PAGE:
Category Archives: Investment strategies

Sweden have successfully used taxes to reduce environmental damage.

Interesting piece, and it now has a great link to the OECD report that the statistics come from.

Sweden has shown a longstanding commitment to the environment, significantly reducing greenhouse gas emissions, air pollution and nitrogen leaching.

Renewables supply more than a third of its energy needs. Sweden has set itself tough targets for the future, however, and must continue to innovate if it is to meet them, according to a new OECD report.

Sweden is one of the few countries to have successfully used taxes to reduce environmental damage. Strong environmental record, that has encouraged eco-innovation and spurred the use of green technologies.

“Sweden is a frontrunner in using market instruments like green taxes to discourage environmentally harmful activities and foster new technologies,” said OECD Environment Director Simon Upton, presenting the Review’s main findings in Stockholm.

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Making investment practices more sustainable – Another great TED talk

I have thought a lot about the vocabulary we use when we speak about issues.  Much of the language we use comes to us courtesy of Economists.  We speak of consumers or clients rather than citizens.  We speak of economic debt and deficit to the exclusion of the discussion of social, cultural, environmental or infrastructure debt and deficits.  We speak of healthy economies rather than healthy people, or healthy environments.  And we rarely ever focus on important issues like fun or happiness.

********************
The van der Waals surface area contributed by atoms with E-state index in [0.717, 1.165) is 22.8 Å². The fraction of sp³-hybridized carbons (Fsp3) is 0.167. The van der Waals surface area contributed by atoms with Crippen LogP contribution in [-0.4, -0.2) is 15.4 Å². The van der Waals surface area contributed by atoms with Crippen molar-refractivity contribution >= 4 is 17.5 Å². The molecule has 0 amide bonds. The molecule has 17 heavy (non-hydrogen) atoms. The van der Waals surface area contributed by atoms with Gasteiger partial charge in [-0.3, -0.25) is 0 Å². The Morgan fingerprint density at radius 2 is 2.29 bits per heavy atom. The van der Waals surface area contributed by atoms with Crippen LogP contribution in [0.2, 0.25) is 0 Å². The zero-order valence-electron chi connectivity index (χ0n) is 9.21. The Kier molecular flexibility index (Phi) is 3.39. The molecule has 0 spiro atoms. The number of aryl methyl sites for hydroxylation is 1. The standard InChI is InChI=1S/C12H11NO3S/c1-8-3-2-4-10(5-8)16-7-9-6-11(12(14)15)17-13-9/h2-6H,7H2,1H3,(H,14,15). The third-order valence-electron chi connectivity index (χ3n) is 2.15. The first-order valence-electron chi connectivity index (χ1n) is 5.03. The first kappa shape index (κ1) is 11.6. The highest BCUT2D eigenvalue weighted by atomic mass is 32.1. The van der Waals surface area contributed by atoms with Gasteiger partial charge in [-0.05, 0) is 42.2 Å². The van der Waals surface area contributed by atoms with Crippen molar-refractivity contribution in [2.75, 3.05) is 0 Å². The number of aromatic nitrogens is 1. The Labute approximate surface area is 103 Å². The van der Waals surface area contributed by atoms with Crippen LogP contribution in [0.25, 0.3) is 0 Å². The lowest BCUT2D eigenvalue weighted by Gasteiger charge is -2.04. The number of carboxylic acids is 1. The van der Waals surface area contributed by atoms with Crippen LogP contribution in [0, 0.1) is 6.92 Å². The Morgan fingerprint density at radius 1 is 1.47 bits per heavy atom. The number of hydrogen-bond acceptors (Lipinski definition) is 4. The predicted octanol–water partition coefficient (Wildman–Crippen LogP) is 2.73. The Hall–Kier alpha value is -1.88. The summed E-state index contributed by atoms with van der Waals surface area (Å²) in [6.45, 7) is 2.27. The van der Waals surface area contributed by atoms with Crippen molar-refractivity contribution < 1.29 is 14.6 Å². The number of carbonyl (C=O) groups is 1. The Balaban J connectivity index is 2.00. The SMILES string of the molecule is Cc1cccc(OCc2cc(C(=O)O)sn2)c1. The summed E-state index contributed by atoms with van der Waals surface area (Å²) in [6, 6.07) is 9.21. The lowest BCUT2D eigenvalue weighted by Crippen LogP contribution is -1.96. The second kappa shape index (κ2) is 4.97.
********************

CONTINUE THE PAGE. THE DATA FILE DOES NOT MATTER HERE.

This vocabulary poses a number of real problems for us. One very real problem is that if we use economic terms to describe our problems, the solutions we find will be limited to those that offer economic value.  This is the old problem where having only a hammer in your tool belt tends to make every problem look like a nail.  In the long-term, if we are to really deal with important issues in a constructive way, we have to change the way we speak to reflect our real values.  This type of culture change takes time, and, if science is to be believed, we don’t have a lot of time before the chaos starts.

In the meantime, we can at least frame our economic arguments in terms that demonstrate that sustainability is at the heart of long-term economic success, and that is done brilliantly in a TED talk (embedded below) by Chris McKnett from 2013.